Ever since Panouge wiped out all the "designer" level fragrances (in a similar move to Van Cleef & Arpels) to move Fath upmarket into the designer prestige/pseudo-niche territory, they've admittedly become a lot more creative (classics notwithstanding), and this scent is an extreme example of that. Who knew anyone would want a super-powered homage to 90's fruity fresh innocence buffed with modern aromachemical beef? I certainly didn't, but I have to applaud for filling a niche few realized existed. I can guess as much who this is for really, as most probably know now that anyone in their teens or twenties back in the 90's is over 40 pushing 50 by 2016, so the time was right to make higher-quality (or at least better-performing) niche takes on 90's tropes the same way Roja Dove or Amouage still make luxury iterations of 70's and 80's tropes that will appeal to boomers and generation X. It's like how in the early 2000's we had the "New" Beetle and Mini, then a decade later "new" muscle cars from Detroit took over. Ver Le Sud is simply the "new" overpriced version of the Mazda Miata or bone stock Toyota Supra already out but in scent form. Some folks like me may not appreciate it now (or ever), but someone else certainly does. Sample first before diving in, especially at these $200ish prices, and dispense with the cognitive dissonance of this being the 90's given the haute luxe treatment, or else you're in for a bad time. Neutral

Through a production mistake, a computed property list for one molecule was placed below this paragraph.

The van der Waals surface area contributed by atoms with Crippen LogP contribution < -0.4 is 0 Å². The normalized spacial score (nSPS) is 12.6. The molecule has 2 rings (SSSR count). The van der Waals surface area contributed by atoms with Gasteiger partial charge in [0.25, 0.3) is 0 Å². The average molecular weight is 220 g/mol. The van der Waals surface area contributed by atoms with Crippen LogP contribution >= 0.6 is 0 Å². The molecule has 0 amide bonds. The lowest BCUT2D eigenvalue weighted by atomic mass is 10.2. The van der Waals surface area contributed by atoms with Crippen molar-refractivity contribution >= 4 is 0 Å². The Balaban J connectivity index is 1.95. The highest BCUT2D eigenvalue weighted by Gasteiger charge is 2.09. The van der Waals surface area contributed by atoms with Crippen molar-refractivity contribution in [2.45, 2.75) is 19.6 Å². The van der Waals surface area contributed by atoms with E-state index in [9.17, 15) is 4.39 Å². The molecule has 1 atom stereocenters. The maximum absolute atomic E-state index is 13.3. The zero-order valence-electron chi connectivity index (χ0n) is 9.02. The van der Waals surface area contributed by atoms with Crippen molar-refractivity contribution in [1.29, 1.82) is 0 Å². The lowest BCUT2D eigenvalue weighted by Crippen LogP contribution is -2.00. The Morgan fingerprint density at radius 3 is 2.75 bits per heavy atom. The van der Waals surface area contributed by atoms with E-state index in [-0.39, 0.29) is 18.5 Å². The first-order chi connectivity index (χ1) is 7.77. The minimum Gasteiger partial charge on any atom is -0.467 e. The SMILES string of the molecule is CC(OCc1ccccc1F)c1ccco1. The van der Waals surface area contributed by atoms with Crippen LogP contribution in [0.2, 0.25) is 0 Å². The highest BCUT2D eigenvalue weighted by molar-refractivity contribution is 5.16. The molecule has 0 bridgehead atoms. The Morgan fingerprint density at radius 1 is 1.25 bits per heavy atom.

10th December 2020
Generally I don't like fig leaf as it can be harsh and coconutty but it comes over well here, blended in with other notes. The fragrance has something in common with Fath's excellent Lilas Exquis, perhaps due to the 'violet' accord shared in common, though the fragrances are attributed to different perfumers.
20th June 2020
This is an interesting smell. It's very 90's. Back then, there was this popular style that was very chemical and fresh, relying on a common green "marine" smell. This sort of fresh chemical marine haze accounts for an awful lot of Vers Le Sud. Under the chemical haze is mostly coconut and nondescript artificial flowers and fruit, with a hint of tarragon to give a figgy nuance and a smudge of aquatic ammonia.

The end result is sort of beachy or tropical, but 80% just fresh and chemical. Its hyper-artificial freshness and weird chemical warmth and likeability remind me of L'eau de Issey, or at least a tropical version of it.

Honestly, I don't really like perfumes like this - they're just so dated and artificial, but Vers La Sud is still very wearable and well balanced and I think many people would rather enjoy it. So I'm voting neutral.
19th April 2017